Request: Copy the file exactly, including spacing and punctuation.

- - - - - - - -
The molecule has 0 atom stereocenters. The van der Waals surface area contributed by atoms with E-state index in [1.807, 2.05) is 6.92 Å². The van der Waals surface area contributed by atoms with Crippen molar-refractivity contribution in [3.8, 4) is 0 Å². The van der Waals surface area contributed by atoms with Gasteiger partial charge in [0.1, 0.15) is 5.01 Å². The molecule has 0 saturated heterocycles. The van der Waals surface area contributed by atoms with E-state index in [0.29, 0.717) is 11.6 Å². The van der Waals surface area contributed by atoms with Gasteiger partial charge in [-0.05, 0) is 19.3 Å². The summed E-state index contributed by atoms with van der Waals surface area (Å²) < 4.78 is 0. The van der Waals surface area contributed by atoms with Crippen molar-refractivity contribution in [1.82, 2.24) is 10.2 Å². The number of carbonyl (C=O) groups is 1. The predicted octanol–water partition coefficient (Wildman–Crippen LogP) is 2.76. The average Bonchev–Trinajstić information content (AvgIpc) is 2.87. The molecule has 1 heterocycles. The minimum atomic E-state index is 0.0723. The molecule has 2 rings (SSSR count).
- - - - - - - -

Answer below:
The molecule has 0 atom stereocenters. The van der Waals surface area contributed by atoms with E-state index in [1.807, 2.05) is 6.92 Å². The van der Waals surface area contributed by atoms with Crippen molar-refractivity contribution in [3.8, 4) is 0 Å². The van der Waals surface area contributed by atoms with Gasteiger partial charge in [0.1, 0.15) is 5.01 Å². The molecule has 0 saturated heterocycles. The van der Waals surface area contributed by atoms with E-state index in [0.29, 0.717) is 11.6 Å². The van der Waals surface area contributed by atoms with Gasteiger partial charge in [-0.05, 0) is 19.3 Å². The summed E-state index contributed by atoms with van der Waals surface area (Å²) < 4.78 is 0. The van der Waals surface area contributed by atoms with Crippen molar-refractivity contribution in [1.82, 2.24) is 10.2 Å². The number of carbonyl (C=O) groups is 1. The predicted octanol–water partition coefficient (Wildman–Crippen LogP) is 2.76. The average Bonchev–Trinajstić information content (AvgIpc) is 2.87. The molecule has 1 heterocycles. The minimum atomic E-state index is 0.0723. The molecule has 2 rings (SSSR count).